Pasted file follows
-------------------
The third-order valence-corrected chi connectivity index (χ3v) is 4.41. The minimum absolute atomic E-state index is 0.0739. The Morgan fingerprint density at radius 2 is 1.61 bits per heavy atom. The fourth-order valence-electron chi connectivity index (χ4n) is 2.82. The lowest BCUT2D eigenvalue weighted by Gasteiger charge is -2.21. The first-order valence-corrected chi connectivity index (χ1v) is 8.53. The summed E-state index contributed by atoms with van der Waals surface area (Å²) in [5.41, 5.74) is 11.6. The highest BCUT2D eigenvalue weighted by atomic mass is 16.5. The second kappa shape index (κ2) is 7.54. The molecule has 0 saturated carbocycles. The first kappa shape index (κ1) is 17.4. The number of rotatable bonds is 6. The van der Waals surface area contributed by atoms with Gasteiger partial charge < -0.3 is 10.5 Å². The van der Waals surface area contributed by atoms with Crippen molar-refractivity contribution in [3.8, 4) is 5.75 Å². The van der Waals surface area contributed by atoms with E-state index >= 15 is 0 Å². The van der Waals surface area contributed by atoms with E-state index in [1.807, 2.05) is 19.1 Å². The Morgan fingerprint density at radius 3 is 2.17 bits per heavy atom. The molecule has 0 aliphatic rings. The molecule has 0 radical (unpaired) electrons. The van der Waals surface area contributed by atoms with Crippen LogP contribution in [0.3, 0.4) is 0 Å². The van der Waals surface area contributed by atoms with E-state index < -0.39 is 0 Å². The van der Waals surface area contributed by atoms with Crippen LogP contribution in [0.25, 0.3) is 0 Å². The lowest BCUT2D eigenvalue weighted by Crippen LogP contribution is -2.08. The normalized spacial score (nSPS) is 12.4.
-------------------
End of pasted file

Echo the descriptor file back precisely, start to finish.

The third-order valence-corrected chi connectivity index (χ3v) is 4.41. The minimum absolute atomic E-state index is 0.0739. The Morgan fingerprint density at radius 2 is 1.61 bits per heavy atom. The fourth-order valence-electron chi connectivity index (χ4n) is 2.82. The lowest BCUT2D eigenvalue weighted by Gasteiger charge is -2.21. The first-order valence-corrected chi connectivity index (χ1v) is 8.53. The summed E-state index contributed by atoms with van der Waals surface area (Å²) in [5.41, 5.74) is 11.6. The highest BCUT2D eigenvalue weighted by atomic mass is 16.5. The second kappa shape index (κ2) is 7.54. The molecule has 0 saturated carbocycles. The first kappa shape index (κ1) is 17.4. The number of rotatable bonds is 6. The van der Waals surface area contributed by atoms with Gasteiger partial charge < -0.3 is 10.5 Å². The van der Waals surface area contributed by atoms with Crippen molar-refractivity contribution in [3.8, 4) is 5.75 Å². The van der Waals surface area contributed by atoms with E-state index >= 15 is 0 Å². The van der Waals surface area contributed by atoms with E-state index in [1.807, 2.05) is 19.1 Å². The Morgan fingerprint density at radius 3 is 2.17 bits per heavy atom. The molecule has 0 aliphatic rings. The molecule has 0 radical (unpaired) electrons. The van der Waals surface area contributed by atoms with Crippen LogP contribution in [0.3, 0.4) is 0 Å². The van der Waals surface area contributed by atoms with E-state index < -0.39 is 0 Å². The van der Waals surface area contributed by atoms with Crippen LogP contribution in [0.25, 0.3) is 0 Å². The lowest BCUT2D eigenvalue weighted by Crippen LogP contribution is -2.08. The normalized spacial score (nSPS) is 12.4.